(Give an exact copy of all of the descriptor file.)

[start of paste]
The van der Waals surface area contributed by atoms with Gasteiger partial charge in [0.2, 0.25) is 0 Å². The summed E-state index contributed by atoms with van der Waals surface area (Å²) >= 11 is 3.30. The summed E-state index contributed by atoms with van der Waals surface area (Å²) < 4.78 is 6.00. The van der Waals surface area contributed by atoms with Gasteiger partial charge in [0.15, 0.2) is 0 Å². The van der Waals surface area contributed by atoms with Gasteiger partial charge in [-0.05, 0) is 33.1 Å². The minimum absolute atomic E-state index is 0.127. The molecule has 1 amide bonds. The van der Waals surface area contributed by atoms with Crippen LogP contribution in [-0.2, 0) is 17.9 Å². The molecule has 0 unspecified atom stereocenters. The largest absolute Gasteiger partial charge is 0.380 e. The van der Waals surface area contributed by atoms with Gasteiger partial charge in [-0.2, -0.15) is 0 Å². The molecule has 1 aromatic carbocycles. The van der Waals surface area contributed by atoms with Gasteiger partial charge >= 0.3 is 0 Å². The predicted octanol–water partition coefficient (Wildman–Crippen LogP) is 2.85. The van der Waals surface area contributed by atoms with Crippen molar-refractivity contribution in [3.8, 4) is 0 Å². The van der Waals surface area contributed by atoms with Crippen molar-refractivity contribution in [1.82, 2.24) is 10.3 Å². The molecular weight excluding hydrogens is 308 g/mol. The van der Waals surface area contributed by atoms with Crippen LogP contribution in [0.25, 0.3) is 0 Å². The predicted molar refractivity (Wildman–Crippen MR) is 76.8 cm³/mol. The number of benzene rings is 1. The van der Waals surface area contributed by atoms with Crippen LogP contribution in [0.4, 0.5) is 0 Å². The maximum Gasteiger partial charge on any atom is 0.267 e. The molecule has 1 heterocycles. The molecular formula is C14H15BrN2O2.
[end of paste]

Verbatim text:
The van der Waals surface area contributed by atoms with Gasteiger partial charge in [0.2, 0.25) is 0 Å². The summed E-state index contributed by atoms with van der Waals surface area (Å²) >= 11 is 3.30. The summed E-state index contributed by atoms with van der Waals surface area (Å²) < 4.78 is 6.00. The van der Waals surface area contributed by atoms with Gasteiger partial charge in [0.15, 0.2) is 0 Å². The van der Waals surface area contributed by atoms with Gasteiger partial charge in [-0.05, 0) is 33.1 Å². The minimum absolute atomic E-state index is 0.127. The molecule has 1 amide bonds. The van der Waals surface area contributed by atoms with Crippen LogP contribution in [-0.2, 0) is 17.9 Å². The molecule has 0 unspecified atom stereocenters. The largest absolute Gasteiger partial charge is 0.380 e. The van der Waals surface area contributed by atoms with Gasteiger partial charge in [-0.2, -0.15) is 0 Å². The molecule has 1 aromatic carbocycles. The van der Waals surface area contributed by atoms with Gasteiger partial charge >= 0.3 is 0 Å². The predicted octanol–water partition coefficient (Wildman–Crippen LogP) is 2.85. The van der Waals surface area contributed by atoms with Crippen molar-refractivity contribution in [3.8, 4) is 0 Å². The van der Waals surface area contributed by atoms with Crippen molar-refractivity contribution in [1.82, 2.24) is 10.3 Å². The molecular weight excluding hydrogens is 308 g/mol. The van der Waals surface area contributed by atoms with Crippen LogP contribution in [0.25, 0.3) is 0 Å². The predicted molar refractivity (Wildman–Crippen MR) is 76.8 cm³/mol. The number of benzene rings is 1. The van der Waals surface area contributed by atoms with Crippen LogP contribution in [0.4, 0.5) is 0 Å². The maximum Gasteiger partial charge on any atom is 0.267 e. The molecule has 1 heterocycles. The molecular formula is C14H15BrN2O2.